Checkmate Monday certainly comes around quickly. Why, it doesn’t seem 10,080 minutes since we posted about speedy checkmates in the opening. We stay in the opening phase of the game for today’s selection, to present four checkmates in disreputable openings.
Blackburne Shilling Gambit
So named because Joseph Henry Blackburne used to play for a shilling as game and won repeatedly with this trap, although I have yet to see a game in which ‘The Black Death’ actually played this way. Offhand games usually went unrecorded. It looks as if Black has blundered away a pawn.
It is best to pause before playing 4…Qg5 is you are playing for a shilling, to make it look as if you are already improvising.
Maybe Black is an inexperienced player who cannot help blundering away material?
7.Qe2 loses the queen, but players with White will still think everything is fine, especially as the rook on h8 is clearly doomed.
I have seen this happen many times, usually in Lightning Chess tournaments at the local chess clubs. If you are White and would like to spoil Black’s fun then I recommend playing 4.c3!
The Englund Gambit
This is played by people who have the following trap in mind, but it is not to be recommend in serious games.
Unlike the Budapest Defense, in which Black’s king’s knight is usually on g4 (as we saw last week), Black has to perform some gymnastics with the queen to regain the pawn.
This check often comes as a surprise to the unwary. b2, e1 and f4 are all forked by the impudent queen.
White won’t mind losing the b-pawn if the e5-pawn can be maintained. It also looks like White will gain serious time for developing moves by harassing the queen.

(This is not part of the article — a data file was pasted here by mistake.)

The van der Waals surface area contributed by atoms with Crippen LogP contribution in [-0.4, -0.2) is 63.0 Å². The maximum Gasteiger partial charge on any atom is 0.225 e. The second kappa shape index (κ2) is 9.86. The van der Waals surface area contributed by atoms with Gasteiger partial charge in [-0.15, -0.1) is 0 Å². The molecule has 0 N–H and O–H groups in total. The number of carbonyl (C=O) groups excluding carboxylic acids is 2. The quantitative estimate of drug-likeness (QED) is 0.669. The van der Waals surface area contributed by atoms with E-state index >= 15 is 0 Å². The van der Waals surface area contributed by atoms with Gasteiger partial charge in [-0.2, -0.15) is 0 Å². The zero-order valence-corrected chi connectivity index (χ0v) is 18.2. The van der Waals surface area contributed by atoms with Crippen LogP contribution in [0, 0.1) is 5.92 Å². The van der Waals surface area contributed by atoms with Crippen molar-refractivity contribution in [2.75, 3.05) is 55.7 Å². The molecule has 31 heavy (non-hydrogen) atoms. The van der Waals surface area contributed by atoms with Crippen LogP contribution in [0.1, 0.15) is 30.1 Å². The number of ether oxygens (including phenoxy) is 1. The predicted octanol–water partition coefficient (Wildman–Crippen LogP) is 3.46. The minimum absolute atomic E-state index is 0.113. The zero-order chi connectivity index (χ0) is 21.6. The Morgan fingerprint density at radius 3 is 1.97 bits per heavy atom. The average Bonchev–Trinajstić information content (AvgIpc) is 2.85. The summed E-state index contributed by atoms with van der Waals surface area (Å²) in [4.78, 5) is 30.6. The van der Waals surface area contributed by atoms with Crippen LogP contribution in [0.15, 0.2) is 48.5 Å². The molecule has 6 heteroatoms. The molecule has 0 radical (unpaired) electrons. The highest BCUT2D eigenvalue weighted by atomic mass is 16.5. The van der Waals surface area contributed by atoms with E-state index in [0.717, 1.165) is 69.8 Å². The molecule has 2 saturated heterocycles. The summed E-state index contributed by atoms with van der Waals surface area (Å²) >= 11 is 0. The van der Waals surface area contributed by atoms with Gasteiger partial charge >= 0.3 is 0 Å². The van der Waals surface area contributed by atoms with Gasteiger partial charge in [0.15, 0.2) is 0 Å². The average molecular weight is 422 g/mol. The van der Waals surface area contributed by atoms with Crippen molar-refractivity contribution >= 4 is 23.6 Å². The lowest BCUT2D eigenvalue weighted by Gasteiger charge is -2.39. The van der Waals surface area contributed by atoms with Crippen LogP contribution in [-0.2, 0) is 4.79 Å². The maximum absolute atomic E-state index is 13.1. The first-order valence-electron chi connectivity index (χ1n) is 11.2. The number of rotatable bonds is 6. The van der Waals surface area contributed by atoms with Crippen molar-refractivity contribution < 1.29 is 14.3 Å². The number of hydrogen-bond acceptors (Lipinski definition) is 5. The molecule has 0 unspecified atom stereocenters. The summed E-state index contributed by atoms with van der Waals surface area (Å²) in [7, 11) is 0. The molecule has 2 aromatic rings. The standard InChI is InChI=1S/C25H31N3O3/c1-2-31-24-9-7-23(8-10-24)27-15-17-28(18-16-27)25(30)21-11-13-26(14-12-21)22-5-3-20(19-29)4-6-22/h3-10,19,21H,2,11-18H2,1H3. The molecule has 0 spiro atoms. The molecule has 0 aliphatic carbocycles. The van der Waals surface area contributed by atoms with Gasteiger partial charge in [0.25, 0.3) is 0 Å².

Suddenly the problems become apparent. Black has threats of 7…Bxc3+ and also 7…Qxa1.
Defending the bishop, but White’s house of cards now collapses under the strain.
8.Bxc3 Qc1 checkmate.
It is easy to see the appeal of this trap which is another one I have seen happen several times over-the-board.
The Dutch Defense
The Dutch Defense is a perfectly good way for Black to meet 1.d4, but the disreputable aspect of this particular line lies in the early advance of all three kingside pawns. This is motivated by greed as Black thinks he can use the pawns to trap White’s bishop.
So far, so good.
A tricky line which has claimed many victims.
The plan is well-intentioned. Is Black simply winning a bishop?
Not quite. The e-pawn comes to the rescue. The threat of 5.Qh5 checkmate demands immediate action by Black.
Now 7.Bg6 checkmate is the threat. Black is reduced to artificial measures.
The fragile defense is now swept away.
Owen’s Defense (1.e4 b6) is not as good as the similar English Defense, as after 1.d4 e6 2.c4 b6 (other move orders are possible) White’s c-pawn can be seen as a waste of a tempo when the tactics start flying.
Black is already taking liberties, but a specialist can have a lot of fun in this line. However, regular readers of Checkmate Monday will already be eying Black’s kingside suspiciously.
Hoping to lead White into the murky waters of 7.g7+ Nxh5 8.gxh8=Q with a weird position.
Spoiling Black’s fun.
If you enjoyed the checkmates in disreputable openings, you may like to know that there are many more beautiful checkmating patterns in our course, The Checkmate Patterns Manual, by International Master John Bartholomew and CraftyRaf. This course won third place in our Chessable Awards for 2020.
There is a shortened, free version of the course here.